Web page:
One way that school librarians are responding to STEM/STEAM/STREAM is to house makerspaces in the physical space of the library. Involving students in hands-on opportunities to practice the creativity and critical thinking that can lead to innovation is a timely goal. In fact, and however, school librarians who have been effectively integrating technology tools into teaching and learning have been providing students many of these opportunities for decades.
The difference with today’s makerspace movement seems to be the emphasis on the types of tools students use in their making plus a greater emphasis on experimentation/trial and error rather than on creating final products to demonstrate learning. Some makerspaces operate in isolation from the classroom curriculum and could be described as “free play” centers that are neither constrained nor bounded by curriculum. These spaces may be facilitated by the school librarian working in isolation. Other makerspaces are integrated into the published curriculum and may be facilitated by a team of educators that includes the school librarian.
In Texas, Robin Stout, district-level Media Services and Emerging Technologies Supervisor (@BeanStout), Jody Rentfro, Emerging Technologies Specialist (@J_O_D_Y_R) and Leah Mann, Library Media Services Instructional Specialist (@LMannTxLib), are spear-heading an initiative in Lewisville Independent School District (#LISDlib). LISD school librarians are piloting a Mobile Transformation Lab that moves beyond traditional “making” to address STEM/STEAM through collaborative lessons based on content area standards and district curriculum.
The team partners with campus librarians, classroom teachers and members of the curriculum department in collaborative planning meetings. The group examines the essential questions for the curriculum topic and decides which technologies from the Mobile Transformation Lab will best support the learning. Jody and Leah bring the agreed-upon resources to campus and co-teach lessons with campus staff for an entire day. They also participate in planning extension or follow-up lessons with the campus group.
The Library Media Services and Emerging Technologies department offers an ever-growing repository of lessons from this project and tools to support librarians as they implement STEAMlabs with their students: http://hs.moodle.lisd.net/course/view.php?id=1010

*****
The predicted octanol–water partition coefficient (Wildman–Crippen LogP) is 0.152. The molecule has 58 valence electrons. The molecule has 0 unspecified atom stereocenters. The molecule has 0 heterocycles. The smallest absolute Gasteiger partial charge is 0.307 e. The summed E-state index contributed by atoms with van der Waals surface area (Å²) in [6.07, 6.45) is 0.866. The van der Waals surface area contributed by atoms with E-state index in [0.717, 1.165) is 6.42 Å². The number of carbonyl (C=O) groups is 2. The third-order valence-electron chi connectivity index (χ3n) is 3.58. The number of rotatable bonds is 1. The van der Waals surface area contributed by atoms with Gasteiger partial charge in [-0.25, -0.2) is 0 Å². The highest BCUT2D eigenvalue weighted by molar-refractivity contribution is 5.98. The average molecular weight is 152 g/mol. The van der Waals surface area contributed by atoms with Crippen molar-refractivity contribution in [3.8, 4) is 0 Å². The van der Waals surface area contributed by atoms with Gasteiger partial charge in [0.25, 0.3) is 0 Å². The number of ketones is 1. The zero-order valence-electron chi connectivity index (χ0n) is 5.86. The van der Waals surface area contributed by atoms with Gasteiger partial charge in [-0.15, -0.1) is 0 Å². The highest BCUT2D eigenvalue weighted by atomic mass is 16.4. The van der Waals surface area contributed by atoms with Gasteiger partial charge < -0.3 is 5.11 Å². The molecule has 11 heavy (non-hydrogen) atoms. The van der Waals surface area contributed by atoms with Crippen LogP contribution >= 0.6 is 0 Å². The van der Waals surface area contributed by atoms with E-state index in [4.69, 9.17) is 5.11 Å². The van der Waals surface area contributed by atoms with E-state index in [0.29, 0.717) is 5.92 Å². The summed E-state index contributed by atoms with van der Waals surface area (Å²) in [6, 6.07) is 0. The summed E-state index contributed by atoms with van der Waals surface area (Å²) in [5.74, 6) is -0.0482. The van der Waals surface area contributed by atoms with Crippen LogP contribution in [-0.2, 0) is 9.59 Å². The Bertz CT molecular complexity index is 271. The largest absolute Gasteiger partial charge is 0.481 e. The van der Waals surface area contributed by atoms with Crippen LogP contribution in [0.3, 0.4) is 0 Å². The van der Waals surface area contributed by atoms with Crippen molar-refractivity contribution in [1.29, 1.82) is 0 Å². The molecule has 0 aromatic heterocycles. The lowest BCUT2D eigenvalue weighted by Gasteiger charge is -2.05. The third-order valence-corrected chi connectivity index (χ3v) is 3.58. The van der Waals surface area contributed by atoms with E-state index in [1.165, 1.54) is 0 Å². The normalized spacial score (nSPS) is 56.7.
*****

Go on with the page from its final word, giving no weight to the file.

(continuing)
This initiative has the potential to position school librarians as co-leaders in STEM/STEAM/STREAM learning. With an emphasis on collaborative classroom-library lesson plans, school librarians can achieve the hands-on creativity and critical thinking goals of makerspaces while school library programs remain at the center of their schools’ academic programs.
This is a makerspace strategy that is a win for students, classroom teachers, and school librarians, too.
Copyright-free Image by pippalou accessed from the Morguefile <http://bit.ly/1ccKDO1>.
My forty plus year career as a school librarian began at the Brookline (MA) Public Library, not by plan, but by happenstance. Call it kismet, fate, or just good luck, I stumbled upon what has become a lifelong passion for the essential role of school library programs in educational communities.
Totally green and wide-eyed, recently graduated from college, I needed a job-badly. Here I was on the front steps of the public library with no other good ideas for employment. It was a last ditch stop in a three month job search, and I was discouraged to say the least. My husband was a first year student at Boston College Law School, and I was a breadwinner without a paycheck. I remember clearly, as I looked at the imposing building, thinking to myself-maybe they need someone to shelve books.
After applying for teaching jobs in every suburb in the Boston area, and coming up empty, I had come to the conclusion that a career in education was not in my future. My freshly minted resume with an undergrad degree in American Studies and enough education courses qualified me as a certified secondary social studies or English teacher. My lack of experience or an advanced degree kept me at the bottom of the applicant pool. Not a cheerful picture-at least until that fateful day that I gathered up the courage to enter the library and ask if there were any job openings at all.
Right place, right time…
The twist of fate was amazing, and within minutes of my query, I was sent out to a local school library to interview for a position as a library assistant. At the time, the public library ran “branches” in all the local schools, something I had never imagined. They hired librarians and assistants, and provided funding and services to support collection development and instruction for community children in the schools. Books and other educational materials were ordered and processed through the central branch and delivered shelf ready. The school librarian met with classes for storytime and library skills instruction, and she needed someone to help her manage all the spinning plates. I was hired, and, as I looked around the wonderful facility, fully stocked with shelves of books, brightly decorated walls, and nooks for reading and learning, I was hooked. Somehow, I knew this opportunity would open my world beyond the confines of a classroom, and I was eager to jump in.